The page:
What is the Exaltation of the Holy Cross about?

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Q: Why do we have a feast day for the cross in September? Isn’t that what we do on Good Friday each year?

A: Every year on the 14th of September we celebrate the Exaltation of the Holy Cross. While this feast focuses on the cross of Christ, it is not the same celebration that occurs on Good Friday when we enter into the Passion of the Lord and prayerfully participate in Jesus’ death. Let’s focus our reflection on the Exaltation of the Holy Cross itself.

While early Christians did use the sign of the cross in their private prayer and blessing, prior to the fourth century they did not publicly venerate or display the cross. That is because Romans continued to use the cross as a gruesome, cruel and humiliating form of capital punishment. Early Christians did occasionally reverence a decorated form of a cross (called crux gemata) — of which a remnant can still be seen in the apse of the Lateran Basilica — but not a crucifix. They also included cryptic references to the cross in other early Christian images, like the anchor, which was a symbol of hope.

It was only after the legalization of Christianity with the Edict of Milan in 313, and the subsequent abolishment of crucifixion as a form of capital punishment, that Christians began to publicly reverence the image of Jesus crucified.

This devotional development may have been triggered in part by the very legalization of Christianity. During the times of persecution, Christians knew well the sacrifice of faith; in the absence of persecutions, they needed to remind themselves of our Lord’s sacrifice through the image of his crucifixion. The earliest known image of a crucifix publicly displayed for veneration can still be seen on the carved cypress doors of Santa Sabina in Rome (from the mid-fifth century).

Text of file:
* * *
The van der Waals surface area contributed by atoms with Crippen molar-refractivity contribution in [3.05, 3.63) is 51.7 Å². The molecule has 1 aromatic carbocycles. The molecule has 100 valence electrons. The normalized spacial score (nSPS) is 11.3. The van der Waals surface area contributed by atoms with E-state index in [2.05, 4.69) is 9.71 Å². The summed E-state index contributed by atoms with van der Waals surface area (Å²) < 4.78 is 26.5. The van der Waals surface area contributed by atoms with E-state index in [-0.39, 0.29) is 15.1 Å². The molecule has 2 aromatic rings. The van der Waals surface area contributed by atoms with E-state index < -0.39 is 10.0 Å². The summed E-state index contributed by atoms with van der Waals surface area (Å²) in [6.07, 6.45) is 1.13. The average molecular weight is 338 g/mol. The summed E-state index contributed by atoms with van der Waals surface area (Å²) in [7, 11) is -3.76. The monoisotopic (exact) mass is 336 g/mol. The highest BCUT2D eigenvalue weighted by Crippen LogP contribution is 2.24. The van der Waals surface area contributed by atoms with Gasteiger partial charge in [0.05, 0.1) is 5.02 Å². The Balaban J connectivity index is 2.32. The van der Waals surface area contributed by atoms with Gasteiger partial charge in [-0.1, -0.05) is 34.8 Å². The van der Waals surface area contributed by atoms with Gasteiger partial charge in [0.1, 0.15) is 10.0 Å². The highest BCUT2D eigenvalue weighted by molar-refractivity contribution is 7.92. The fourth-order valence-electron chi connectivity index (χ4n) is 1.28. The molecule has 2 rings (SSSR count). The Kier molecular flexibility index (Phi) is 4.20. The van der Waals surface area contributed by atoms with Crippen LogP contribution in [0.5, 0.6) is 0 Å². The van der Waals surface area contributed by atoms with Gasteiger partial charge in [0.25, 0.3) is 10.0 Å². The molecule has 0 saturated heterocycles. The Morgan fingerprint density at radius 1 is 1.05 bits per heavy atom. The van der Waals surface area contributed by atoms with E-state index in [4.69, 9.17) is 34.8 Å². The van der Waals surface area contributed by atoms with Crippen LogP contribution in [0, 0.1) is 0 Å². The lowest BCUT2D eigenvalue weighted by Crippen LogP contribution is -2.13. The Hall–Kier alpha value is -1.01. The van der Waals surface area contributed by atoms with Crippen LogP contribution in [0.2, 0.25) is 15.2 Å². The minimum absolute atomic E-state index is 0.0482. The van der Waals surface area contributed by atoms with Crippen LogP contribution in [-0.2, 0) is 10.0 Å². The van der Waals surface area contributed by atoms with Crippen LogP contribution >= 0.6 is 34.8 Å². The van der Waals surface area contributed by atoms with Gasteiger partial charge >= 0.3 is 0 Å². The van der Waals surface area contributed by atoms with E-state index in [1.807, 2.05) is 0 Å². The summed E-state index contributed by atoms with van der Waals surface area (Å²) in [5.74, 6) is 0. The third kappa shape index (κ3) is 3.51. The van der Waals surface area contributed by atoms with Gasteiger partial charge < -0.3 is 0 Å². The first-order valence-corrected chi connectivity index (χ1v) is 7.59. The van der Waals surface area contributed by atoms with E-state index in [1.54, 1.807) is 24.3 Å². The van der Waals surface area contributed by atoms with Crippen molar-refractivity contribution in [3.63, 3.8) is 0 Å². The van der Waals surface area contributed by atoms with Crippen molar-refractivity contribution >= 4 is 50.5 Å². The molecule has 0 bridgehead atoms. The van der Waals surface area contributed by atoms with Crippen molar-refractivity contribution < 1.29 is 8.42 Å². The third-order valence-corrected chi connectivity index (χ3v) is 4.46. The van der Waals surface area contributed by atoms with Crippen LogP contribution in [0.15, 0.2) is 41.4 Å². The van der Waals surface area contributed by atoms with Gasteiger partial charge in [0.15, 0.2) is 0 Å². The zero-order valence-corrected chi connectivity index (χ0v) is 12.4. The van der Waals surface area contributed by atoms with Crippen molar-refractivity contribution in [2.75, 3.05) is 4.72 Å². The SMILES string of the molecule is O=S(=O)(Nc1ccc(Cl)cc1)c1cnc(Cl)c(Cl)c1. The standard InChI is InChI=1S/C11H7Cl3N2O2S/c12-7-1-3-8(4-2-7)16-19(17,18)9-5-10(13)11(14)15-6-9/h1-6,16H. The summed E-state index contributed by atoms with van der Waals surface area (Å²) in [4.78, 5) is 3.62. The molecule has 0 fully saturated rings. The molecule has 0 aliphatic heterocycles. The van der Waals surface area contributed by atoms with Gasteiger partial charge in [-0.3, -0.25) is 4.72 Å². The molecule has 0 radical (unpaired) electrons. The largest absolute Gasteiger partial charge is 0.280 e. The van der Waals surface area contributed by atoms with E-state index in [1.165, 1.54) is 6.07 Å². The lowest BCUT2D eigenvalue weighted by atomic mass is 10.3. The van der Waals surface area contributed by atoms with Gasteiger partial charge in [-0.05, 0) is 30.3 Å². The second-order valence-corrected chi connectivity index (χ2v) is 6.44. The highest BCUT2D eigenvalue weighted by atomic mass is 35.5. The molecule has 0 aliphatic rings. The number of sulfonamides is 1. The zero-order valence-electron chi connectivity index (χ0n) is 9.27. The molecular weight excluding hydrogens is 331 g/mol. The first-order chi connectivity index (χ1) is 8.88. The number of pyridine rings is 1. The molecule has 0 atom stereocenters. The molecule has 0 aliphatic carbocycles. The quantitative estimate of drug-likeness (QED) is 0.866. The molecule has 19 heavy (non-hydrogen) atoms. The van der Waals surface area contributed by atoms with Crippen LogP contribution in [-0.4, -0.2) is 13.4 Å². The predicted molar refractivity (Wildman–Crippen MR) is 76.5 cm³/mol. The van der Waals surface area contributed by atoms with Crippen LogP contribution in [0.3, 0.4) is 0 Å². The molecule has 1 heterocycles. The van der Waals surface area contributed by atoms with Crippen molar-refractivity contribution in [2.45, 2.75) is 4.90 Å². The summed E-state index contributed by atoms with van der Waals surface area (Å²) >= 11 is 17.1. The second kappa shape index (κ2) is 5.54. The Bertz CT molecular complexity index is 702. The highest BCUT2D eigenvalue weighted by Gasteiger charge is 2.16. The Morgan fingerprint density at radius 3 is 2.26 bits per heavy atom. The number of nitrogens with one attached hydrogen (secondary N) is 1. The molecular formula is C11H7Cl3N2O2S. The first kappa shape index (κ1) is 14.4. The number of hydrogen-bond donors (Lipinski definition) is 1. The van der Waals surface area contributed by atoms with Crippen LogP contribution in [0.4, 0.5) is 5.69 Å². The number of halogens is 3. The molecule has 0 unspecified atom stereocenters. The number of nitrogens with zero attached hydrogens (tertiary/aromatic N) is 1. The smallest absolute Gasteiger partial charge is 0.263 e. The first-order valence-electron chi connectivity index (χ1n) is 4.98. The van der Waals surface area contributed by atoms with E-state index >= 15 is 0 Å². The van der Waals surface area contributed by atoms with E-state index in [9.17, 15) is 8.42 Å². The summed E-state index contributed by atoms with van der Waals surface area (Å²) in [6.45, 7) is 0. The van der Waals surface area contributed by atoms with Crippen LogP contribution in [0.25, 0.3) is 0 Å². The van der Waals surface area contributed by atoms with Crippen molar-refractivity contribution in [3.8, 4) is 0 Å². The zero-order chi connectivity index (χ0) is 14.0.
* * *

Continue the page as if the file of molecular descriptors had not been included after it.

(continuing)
It was also after the legalization of Christianity that the remnants of the True Cross were found in Jerusalem and Helena, the mother of Constantine, built the Basilica of the Holy Sepulcher over the site of Jesus’ crucifixion and burial. The feast of the Exaltation of the Holy Cross commemorates these two events (finding of the cross and construction of the basilica) on the anniversary of the day when this church was dedicated and a piece of the True Cross was exposed for public veneration. The annual celebration of the cross on September 14, in one form or another, has continued since 335.

While pagan governments may have intended the cross to be a sign of defeat, suffering, intimidation and failure, it means something very different to Christians. For us, the cross is the instrument of our salvation from which Jesus accomplished his greatest ministry: the redemption of the world. The cross of Christ, then, is a reminder of God’s great love for every man, woman and child; it is the source of our forgiveness, reconciliation and peace; it is the means by which all people are offered a sharing in the communion of life and love with God; it is the throne on which Jesus established the kingdom of God in his very person.

The cross is no longer a symbol of defeat. It is the most perfect sign of our Lord’s triumph over the forces of sin and death. The cross of Christ is the good news of God’s mercy and presence with all who suffer.

Our annual celebration of the Exaltation of the Holy Cross is an opportunity for us to remember how God can use the worst and darkest human actions to accomplish his divine will. It is also an important annual reminder of how we are called to embrace the cross. (see Luke 9:23)

Jesus told us that where the Master goes, his disciples will follow. Our Lord also told us that we must be prepared to accept the cross in our own life if we would follow him. The cross for Christians is the suffering that we willingly accept as a consequence of our decision to follow Jesus. This annual feast reminds us that the cross always leads to the Resurrection, and so even suffering can be a necessary and divinely intended means of our salvation and sanctification. For this reason, Jesus proclaimed those who suffer for the sake of righteousness to be “blessed.” (see Matthew 5:11-13)

It requires the eyes of faith to joyfully and willingly embrace such faithful suffering. It requires serious and mature prayer to see the beautiful invitation to close friendship with Jesus in moments of faithful suffering.

“We adore you, O Christ, and we praise you, for by your holy cross you have redeemed the world.”

Read the Spanish version of this column.

Northwest Catholic - September 2019

Bishop Daniel Mueggenborg

Daniel Mueggenborg is an auxiliary bishop of the Archdiocese of Seattle. Send your questions to editor@seattlearch.org.